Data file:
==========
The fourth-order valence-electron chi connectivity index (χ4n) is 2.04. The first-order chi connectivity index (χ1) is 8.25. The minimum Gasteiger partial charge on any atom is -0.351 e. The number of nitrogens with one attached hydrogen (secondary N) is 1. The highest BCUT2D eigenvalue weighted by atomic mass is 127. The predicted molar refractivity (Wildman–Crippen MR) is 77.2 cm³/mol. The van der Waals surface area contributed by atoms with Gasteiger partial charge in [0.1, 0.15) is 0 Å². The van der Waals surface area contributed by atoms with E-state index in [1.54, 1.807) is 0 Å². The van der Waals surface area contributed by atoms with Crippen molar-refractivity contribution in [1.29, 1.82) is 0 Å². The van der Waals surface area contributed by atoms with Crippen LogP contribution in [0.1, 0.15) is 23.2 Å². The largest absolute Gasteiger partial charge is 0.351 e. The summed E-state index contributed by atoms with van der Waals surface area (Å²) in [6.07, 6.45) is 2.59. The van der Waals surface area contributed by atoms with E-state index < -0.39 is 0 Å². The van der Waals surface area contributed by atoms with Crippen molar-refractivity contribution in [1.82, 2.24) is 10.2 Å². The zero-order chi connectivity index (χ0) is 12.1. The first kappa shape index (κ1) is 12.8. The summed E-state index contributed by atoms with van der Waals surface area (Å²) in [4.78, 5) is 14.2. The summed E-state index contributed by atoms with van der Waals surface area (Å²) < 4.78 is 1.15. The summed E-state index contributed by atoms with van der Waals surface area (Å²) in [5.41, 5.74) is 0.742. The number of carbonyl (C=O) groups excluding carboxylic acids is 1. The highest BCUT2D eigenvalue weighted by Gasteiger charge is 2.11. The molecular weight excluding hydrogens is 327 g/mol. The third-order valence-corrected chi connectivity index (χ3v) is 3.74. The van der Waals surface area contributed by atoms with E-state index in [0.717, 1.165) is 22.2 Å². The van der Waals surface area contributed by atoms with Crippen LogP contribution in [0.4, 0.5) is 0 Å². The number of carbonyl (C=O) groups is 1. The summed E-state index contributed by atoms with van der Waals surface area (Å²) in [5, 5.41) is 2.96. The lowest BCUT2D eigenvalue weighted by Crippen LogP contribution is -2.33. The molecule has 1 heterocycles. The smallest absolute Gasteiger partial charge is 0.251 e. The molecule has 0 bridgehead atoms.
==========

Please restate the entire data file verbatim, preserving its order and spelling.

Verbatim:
The fourth-order valence-electron chi connectivity index (χ4n) is 2.04. The first-order chi connectivity index (χ1) is 8.25. The minimum Gasteiger partial charge on any atom is -0.351 e. The number of nitrogens with one attached hydrogen (secondary N) is 1. The highest BCUT2D eigenvalue weighted by atomic mass is 127. The predicted molar refractivity (Wildman–Crippen MR) is 77.2 cm³/mol. The van der Waals surface area contributed by atoms with Gasteiger partial charge in [0.1, 0.15) is 0 Å². The van der Waals surface area contributed by atoms with E-state index in [1.54, 1.807) is 0 Å². The van der Waals surface area contributed by atoms with Crippen molar-refractivity contribution in [1.29, 1.82) is 0 Å². The van der Waals surface area contributed by atoms with Crippen LogP contribution in [0.1, 0.15) is 23.2 Å². The largest absolute Gasteiger partial charge is 0.351 e. The summed E-state index contributed by atoms with van der Waals surface area (Å²) in [6.07, 6.45) is 2.59. The van der Waals surface area contributed by atoms with E-state index < -0.39 is 0 Å². The van der Waals surface area contributed by atoms with Crippen molar-refractivity contribution in [1.82, 2.24) is 10.2 Å². The zero-order chi connectivity index (χ0) is 12.1. The first kappa shape index (κ1) is 12.8. The summed E-state index contributed by atoms with van der Waals surface area (Å²) in [4.78, 5) is 14.2. The summed E-state index contributed by atoms with van der Waals surface area (Å²) < 4.78 is 1.15. The summed E-state index contributed by atoms with van der Waals surface area (Å²) in [5.41, 5.74) is 0.742. The number of carbonyl (C=O) groups excluding carboxylic acids is 1. The highest BCUT2D eigenvalue weighted by Gasteiger charge is 2.11. The molecular weight excluding hydrogens is 327 g/mol. The third-order valence-corrected chi connectivity index (χ3v) is 3.74. The van der Waals surface area contributed by atoms with E-state index in [0.717, 1.165) is 22.2 Å². The van der Waals surface area contributed by atoms with Crippen LogP contribution in [0.4, 0.5) is 0 Å². The number of carbonyl (C=O) groups is 1. The summed E-state index contributed by atoms with van der Waals surface area (Å²) in [5, 5.41) is 2.96. The lowest BCUT2D eigenvalue weighted by Crippen LogP contribution is -2.33. The molecule has 1 heterocycles. The smallest absolute Gasteiger partial charge is 0.251 e. The molecule has 0 bridgehead atoms.